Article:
Improper handling of a harassment complaint can land you in hot water if you don’t know how to respond to it. Harassment is a form of employment discrimination that violates Title VII of the Civil Rights Act of 1964, the Age Discrimination in Employment Act of 1967, (ADEA), and the Americans with Disabilities Act of 1990, (ADA).
Since restaurants are commonly considered a more casual work environment than a typical office setting, the lines can get blurred when comments or jokes are exchanged. Here’s how to ensure your restaurant is a safe, positive and harassment-free environment.
What qualifies as harassment?
Let’s first break down what is considered harassment at work. According to the Equal Employment Opportunity Commission (EEOC), harassment is unwelcome conduct based on race, color, religion, sex, national origin, age, disability or genetic information such as offensive jokes, racial slurs, intimidation and name-calling.
For example, a restaurant employee with Down syndrome suffered physical and verbal harassment from coworkers, forcing the employee to resign. The restaurant ultimately paid him $90,000 because of the discrimination he faced due to his disability, which is protected under the ADA.
“Sexual harassment” or unwelcome advances are requests for sexual favors in exchange for favors such as a promotion or a pay increase. It can also be verbal or physical harassment of a sexual nature such as touching, sexual innuendoes, pressuring for dates and comments about physical appearance.
An example of sexual harassment is the story of three female teenagers working at a Chinese restaurant from a male supervisor who made inappropriate comments and sexual advances. The restaurant had to pay $150,000 to settle a lawsuit filed by the EEOC.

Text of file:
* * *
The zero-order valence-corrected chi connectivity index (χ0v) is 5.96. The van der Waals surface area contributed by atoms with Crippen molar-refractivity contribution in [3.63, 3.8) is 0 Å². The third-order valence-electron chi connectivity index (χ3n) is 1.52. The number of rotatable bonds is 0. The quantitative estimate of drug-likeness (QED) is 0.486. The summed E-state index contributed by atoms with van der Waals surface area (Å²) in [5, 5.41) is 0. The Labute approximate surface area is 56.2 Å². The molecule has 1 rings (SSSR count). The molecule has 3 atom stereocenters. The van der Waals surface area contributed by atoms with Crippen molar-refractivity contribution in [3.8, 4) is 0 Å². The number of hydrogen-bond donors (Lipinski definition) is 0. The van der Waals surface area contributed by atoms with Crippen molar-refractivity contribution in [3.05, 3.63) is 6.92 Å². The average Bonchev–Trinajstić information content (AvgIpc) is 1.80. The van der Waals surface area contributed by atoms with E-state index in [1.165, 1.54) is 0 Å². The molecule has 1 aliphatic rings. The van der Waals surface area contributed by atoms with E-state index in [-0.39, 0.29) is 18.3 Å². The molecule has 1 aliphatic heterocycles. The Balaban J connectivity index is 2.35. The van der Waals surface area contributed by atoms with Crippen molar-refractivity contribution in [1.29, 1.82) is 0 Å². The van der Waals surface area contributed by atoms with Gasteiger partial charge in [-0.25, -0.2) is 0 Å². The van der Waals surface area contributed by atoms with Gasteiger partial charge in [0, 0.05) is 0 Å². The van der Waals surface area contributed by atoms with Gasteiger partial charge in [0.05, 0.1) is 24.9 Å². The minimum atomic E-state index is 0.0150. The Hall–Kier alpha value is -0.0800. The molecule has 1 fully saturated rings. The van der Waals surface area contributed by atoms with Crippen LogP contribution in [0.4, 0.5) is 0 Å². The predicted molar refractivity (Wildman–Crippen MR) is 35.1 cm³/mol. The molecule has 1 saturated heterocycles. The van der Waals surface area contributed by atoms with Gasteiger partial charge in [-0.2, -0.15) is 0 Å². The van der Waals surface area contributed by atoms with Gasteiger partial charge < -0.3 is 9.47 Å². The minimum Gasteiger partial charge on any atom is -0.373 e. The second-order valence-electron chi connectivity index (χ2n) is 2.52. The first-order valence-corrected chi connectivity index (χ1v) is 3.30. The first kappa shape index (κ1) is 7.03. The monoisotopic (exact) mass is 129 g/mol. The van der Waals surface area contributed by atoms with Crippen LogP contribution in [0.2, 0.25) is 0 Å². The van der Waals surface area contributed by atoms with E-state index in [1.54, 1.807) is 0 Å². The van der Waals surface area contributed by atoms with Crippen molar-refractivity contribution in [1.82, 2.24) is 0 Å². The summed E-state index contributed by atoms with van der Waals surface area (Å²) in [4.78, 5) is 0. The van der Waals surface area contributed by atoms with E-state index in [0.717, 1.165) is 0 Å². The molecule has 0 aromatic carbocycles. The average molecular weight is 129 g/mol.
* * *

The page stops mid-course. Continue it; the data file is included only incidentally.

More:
Harassment is illegal when it’s frequent or severe, or creates a hostile or intimidating work environment. The victim can be anyone affected by the offensive conduct, not just the person being harassed.
Who qualifies as a harasser?
The harasser can be the victim’s supervisor, a supervisor in another department, an agent of the employer, a coworker, or a non-employee — like a vendor or customer.
An estimated three out of four individuals who experience harassment at the workplace never report it, fearing they’ll get punished or that no one will believe them. A waitress in Houston, Texas, experienced several forms of sexual harassment from customers — and coworkers. She didn’t report being harassed at work because that meant losing tips, which most employees rely on when working on a low-minimum wage.
How to prevent harassment
One way to prevent harassment is to offer anti-harassment training to employees and managers to demonstrate what is considered harassment and how to put an end to it.
Also, create an anti-harassment policy making your employees aware that any form of harassment won’t be tolerated.
In the policy, list the steps to take to report a harassment claim. State that the harasser will face disciplinary action depending on the harassment taking place. List more than one supervisor for employees to contact, because the potential harasser could be an immediate supervisor. State in the policy that those reporting the harassment won’t be punished or retaliated against.
Why you should have a harassment policy in place
Having an anti-harassment policy in place will help protect your employees and your business from facing a lawsuit. In 2015 alone, the EEOC recovered $164.5 million for workers claiming harassment.
You not only need to have a policy, but you need to implement it. Review the policy regularly with employees and make sure they sign and date it.
Maintaining a respectful workplace
As a responsible business owner, you must understand the importance of maintaining a harassment-free workplace. Putting the right measures in place will result in higher productivity and better morale – and less of a chance you’ll end up in court.
For additional information on harassment, check out tips from ComplyRight on ways to keep harassment out of the workplace.